Pros: Like NextBus’s web app, Pocket Rocket will show you all the routes with stops near you and at a quick glance. The option to view these stops on a map with a touch of a button is handy too, especially for people unfamiliar with Toronto streets. The neatest feature of the app, though, is what happens when you click on a stop: it estimates your arrival time at major intersections down the line. This is very useful to plan transfers or figure out when you will arrive at your destination.
Cons: Though it adds a bunch of handy features, Pocket Rocket is missing a few too, the most glaring of which is the ability to manually select a route and stop. It also lacks the ability to set favourites.

Next Streetcar
20110302nextstreetcar.jpg Platforms: iOS
Price: $0.99
Launched in late January by the folks at The App Boutique. An app in the same vein as Rocket Radar’s, Next Streetcar adds a few additional features that make it worthy for a spot on your home screen.
Pros: A simple and elegant user interface. Where more than one route is available at the nearest stop, a pop up prompts you to choose your desired route. Most importantly, it adds favourite functionality, which is a good way to quickly select a stop you use often, even when you are not near it.
Cons: The countdown feature, while fancy, can be distracting. And since NextBus predictions are not necessarily that accurate, to-the-second tracking is a bit over the top.

Rocket Radar
20110104rocketradar.png Platforms: iOS
Price: $1.99
One of the most widely reported entries into the next streetcar app game, local developer Adam Schwabe’s Rocket Radar is a simple app that does what it promises, offering a little bit of user interface eye candy while it searches for your nearest stop.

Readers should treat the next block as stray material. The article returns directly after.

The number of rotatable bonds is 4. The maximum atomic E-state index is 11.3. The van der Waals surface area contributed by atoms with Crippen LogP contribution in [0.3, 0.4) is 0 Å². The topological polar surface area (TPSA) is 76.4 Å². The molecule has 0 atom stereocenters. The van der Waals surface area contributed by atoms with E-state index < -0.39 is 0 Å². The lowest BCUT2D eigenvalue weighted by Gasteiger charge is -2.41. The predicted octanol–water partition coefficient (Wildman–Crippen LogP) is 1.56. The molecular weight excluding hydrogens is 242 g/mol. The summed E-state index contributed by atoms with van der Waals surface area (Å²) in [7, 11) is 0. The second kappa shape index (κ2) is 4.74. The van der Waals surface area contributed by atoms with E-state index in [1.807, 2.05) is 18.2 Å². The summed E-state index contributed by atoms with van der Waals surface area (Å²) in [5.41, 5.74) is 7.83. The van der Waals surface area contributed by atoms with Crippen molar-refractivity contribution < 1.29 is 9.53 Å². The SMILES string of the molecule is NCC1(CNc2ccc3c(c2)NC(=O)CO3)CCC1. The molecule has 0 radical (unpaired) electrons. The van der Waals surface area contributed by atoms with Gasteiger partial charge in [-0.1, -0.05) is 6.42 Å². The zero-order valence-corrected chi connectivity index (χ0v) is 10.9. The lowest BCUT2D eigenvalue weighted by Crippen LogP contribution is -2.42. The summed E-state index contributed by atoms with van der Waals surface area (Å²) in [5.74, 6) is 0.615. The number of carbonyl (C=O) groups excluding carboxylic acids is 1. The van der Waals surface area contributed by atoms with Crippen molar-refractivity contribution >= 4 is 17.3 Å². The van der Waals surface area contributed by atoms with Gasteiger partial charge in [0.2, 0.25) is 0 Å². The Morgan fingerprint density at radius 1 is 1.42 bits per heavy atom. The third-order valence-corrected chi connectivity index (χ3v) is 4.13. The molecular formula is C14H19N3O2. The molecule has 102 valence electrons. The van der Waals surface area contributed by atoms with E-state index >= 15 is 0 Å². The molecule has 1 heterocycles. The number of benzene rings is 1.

Pros: Simple interface. Displays times for next five streetcars with a swipe. Fairly fast: finds stop and displays information as quickly as the NextBus web app. At $1.99, it is cheaper than a TTC token.
Cons: Displays (and sometimes selects) streetcar routes that are not running, making it necessary to swipe to an active route. Cannot manually select a route and stop, which would be useful when planning transfers in advance. At $1.99, it’s not cheaper than the free options, especially when lacking additional features.

TTC Mobile
20110104ttcmobile.png Platforms: iOS
Price: Free
Although the TTC launched a mobile version of its website in September, the TTC Mobile app still has a place in our phones. It is basically an engine that reformats the TTC’s online schedule information in a mobile-friendly format, while adding the benefits of iDevice touch navigation.
Pros: Quickly find the schedule for your route. Automatically saves previously selected routes for future use. Pulls directly from the TTC’s website, so the schedules are up-to-date. Simpler navigation compared to the TTC’s mobile website.
Cons: Maps and info tab no longer works. Does not incorporate real-time information, but does provide stop numbers for SMS use.

Smart Ride
20110104smartride.png Platforms: iOS
Price: Free
Smart Ride uses the NextBus framework and provides real-time information for a number of NextBus-equipped systems, including the TTC. In addition to showing predictions for nearest stops, this free app adds a map feature that lets you scroll around and select stops for predictions—useful if you are unfamiliar with Toronto’s streets.
Pros: Predictions are fast, and five arrival times are provided. Map feature is useful. Can select routes to display a line map that marks nearest stop. Easy to mark and view favourite stops.
Cons: Selects multiple stops for the same route, which is redundant. Displays stops and routes that are not running at various times of day, similar to Rocket Radar.

[FIRST PUBLISHED: January 5, 2011. UPDATED on March 2 with the Next Streetcar and Pocket Rocket apps.]